Jim Durkin

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Jim Durkin
Minority Leader of the Illinois House of Representatives
Incumbent
Assumed office
August 29, 2013 (2013-08-29)
Preceded by Tom Cross
Member of the Illinois House of Representatives from the 82nd district
Incumbent
Assumed office
January 2006 (2006-01)
Preceded by Eileen Lyons
Member of the Illinois House of Representatives from the 82nd district
In office
January 1995 (1995-01) – January 2003 (2003-01)
Personal details
Born (1961-01-28) January 28, 1961 (age 53)
Westchester, Illinois, U.S.
Political party Republican
Spouse(s) Celeste Durkin
Children 1 daughter; 3 stepdaughters
Residence Western Springs, Illinois, U.S.
Alma mater John Marshall Law School
Illinois State University
Profession Attorney
Religion Roman Catholic

Jim Durkin (born January 28, 1961) is a Republican member of the Illinois House of Representatives, representing the 82nd District since 2006 when he was sworn in to replace Eileen Lyons after she retired mid-term. He was elected on November 8, 2006, defeating Democrat Kim Savage. Durkin previously represented the 44th District from 1995 to 2002. In August 2013, he was elected the Minority Leader of the Illinois House of Representatives.[1]

Personal background[edit]

Jim Durkin was raised in Westchester, one of eight brothers. He attended Divine Infant grade school and Fenwick High School. He later attended Illinois State University in Bloomington-Normal and graduated in 1984 with a degree in Criminal Justice.[2] He continued his education at John Marshall Law School in Chicago, where he received his Juris Doctor degree in 1989. He served as an assistant Attorney General and an assistant Cook County State's Attorney where he served as a felony prosecutor and a special prosecutor in the narcotics unit.[2]

In 2000, he served as state chairman for U.S. Senator John McCain's presidential campaign in Illinois, and then in 2007, Illinois co-chair and national legislative co-chair for McCain's second presidential campaign. Durkin is on the board of trustees at the John Marshall Law School, and on the board of trustees for Misercordia Home in Chicago. Durkin lives in the western suburbs of Cook County with his wife Celeste, daughter and three step-daughters.[3][2]

His brother, Thomas, is a federal judge on the United States District Court for the Northern District of Illinois.[4]

U.S. Senate campaign[edit]

In 2002, Jim Durkin ran for U.S. Senate against incumbent Dick Durbin. Durkin self-identified as a fiscal conservative and a social moderate, although he said that he was against both civil unions and marriage for gay couples in Illinois.[3] Durkin received the Republican nomination with 46%, or 371,000 votes, defeating multi-millionaires Jim Oberweis and John H. Cox in the primary. He lost to Durbin in the general election, with 38%, or 1,302,000 votes.[citation needed]

Electoral history[edit]

  • 2002 U.S. Senate election
  • 2006 Republican primary for State Rep. 82nd District
    • Jim Durkin 78.4%
    • William D. "Bill" Seith 21.6%
  • 2006 election for State Rep. 82nd District
    • Jim Durkin (R) 65%
    • Kim Savage (D) 35%

Gov. Blagojevich impeachment[edit]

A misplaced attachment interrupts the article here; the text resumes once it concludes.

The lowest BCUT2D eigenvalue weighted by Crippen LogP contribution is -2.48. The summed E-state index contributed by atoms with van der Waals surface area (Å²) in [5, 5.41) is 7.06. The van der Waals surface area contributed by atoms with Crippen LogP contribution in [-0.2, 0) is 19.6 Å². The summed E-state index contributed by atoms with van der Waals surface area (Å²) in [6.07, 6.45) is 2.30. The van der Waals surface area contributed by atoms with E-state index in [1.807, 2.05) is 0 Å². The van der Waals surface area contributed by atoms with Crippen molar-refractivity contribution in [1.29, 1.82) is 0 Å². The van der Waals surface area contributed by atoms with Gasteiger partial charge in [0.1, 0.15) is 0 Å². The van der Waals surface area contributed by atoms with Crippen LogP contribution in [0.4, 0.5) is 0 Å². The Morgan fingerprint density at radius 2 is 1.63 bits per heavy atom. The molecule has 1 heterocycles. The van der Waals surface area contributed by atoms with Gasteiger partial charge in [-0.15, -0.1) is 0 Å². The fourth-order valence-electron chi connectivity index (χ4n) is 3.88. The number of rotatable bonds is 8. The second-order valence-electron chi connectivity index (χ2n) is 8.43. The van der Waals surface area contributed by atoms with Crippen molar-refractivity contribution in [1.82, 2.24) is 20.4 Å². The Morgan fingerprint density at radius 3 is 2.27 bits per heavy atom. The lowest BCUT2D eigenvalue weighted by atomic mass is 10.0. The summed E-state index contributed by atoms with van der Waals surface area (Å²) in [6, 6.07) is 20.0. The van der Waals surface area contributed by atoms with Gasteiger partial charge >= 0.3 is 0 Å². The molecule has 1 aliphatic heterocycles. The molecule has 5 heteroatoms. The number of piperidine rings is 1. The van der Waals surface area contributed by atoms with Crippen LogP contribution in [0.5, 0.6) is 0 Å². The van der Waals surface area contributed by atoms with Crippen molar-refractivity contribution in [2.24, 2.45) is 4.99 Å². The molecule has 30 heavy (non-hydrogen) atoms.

Rep. Durkin served as ranking Republican on the Illinois House impeachment committee in December 2008-January 2009. U.S. Senator Roland Burris testified in front of the committee, but his testimony was called into question by a later Burris affidavit, in February 2009. Rep. Durkin was then quoted as saying "I can't believe anything that comes out of Mr. Burris at this point," and called for Sen. Burris' resignation.[5][6]

Durkin called for a criminal perjury investigation of Senator Burris, and "scoffed at the notion that Mr. Burris had not been granted time to mention such relevant conversations or that lawmakers had moved on." The news report continued that "Republicans also questioned why it had taken Mr. Burris nearly a month to amend his testimony, and why lawmakers had not heard of the amendments until they were revealed on Saturday in The Chicago Sun-Times — more than a week after he sent them." Democrat Barbara Flynn Currie, chair of the impeachment committee, was the recipient of the follow-up affidavit. Sen. Burris filed it February 5 or so with Currie, so she became one of the objects of Republican questions and criticism over the delayed release of the information.[7]

References[edit]

  1. ^ Profile, capitolfax.com; accessed December 11, 2014.
  2. ^ a b c Representative Jim Durkin (R) 82nd District, my.ilga.gov; accessed December 11, 2014.
  3. ^ a b Republican Durkin pushes conservative agenda Edwardsville Intelligencer. Retrieved August 8, 2007
  4. ^ Hinz, Greg (May 22, 2012). "Durkin close to U.S. judgeship; Springfield moves a bit on Medicaid, pensions". Crain's Chicago Business. Retrieved February 14, 2014. 
  5. ^ "Burris Defends His Earlier Testimony Before Panel", nytimes.com, February 15, 2009; retrieved December 11, 2014.
  6. ^ Rupa Shenoy, Associated Press "Illinois GOP leader calls on new Sen. Burris to resign after questions arise on his testimony", chicagotribune.com, February 15, 2009; retrieved December 11, 2014.
  7. ^ Monica Davey, "Burris Defends His Evolving Description of Talks", nytimes.com, February 16, 2009, p. A9; accessed December 11, 2014.

External links[edit]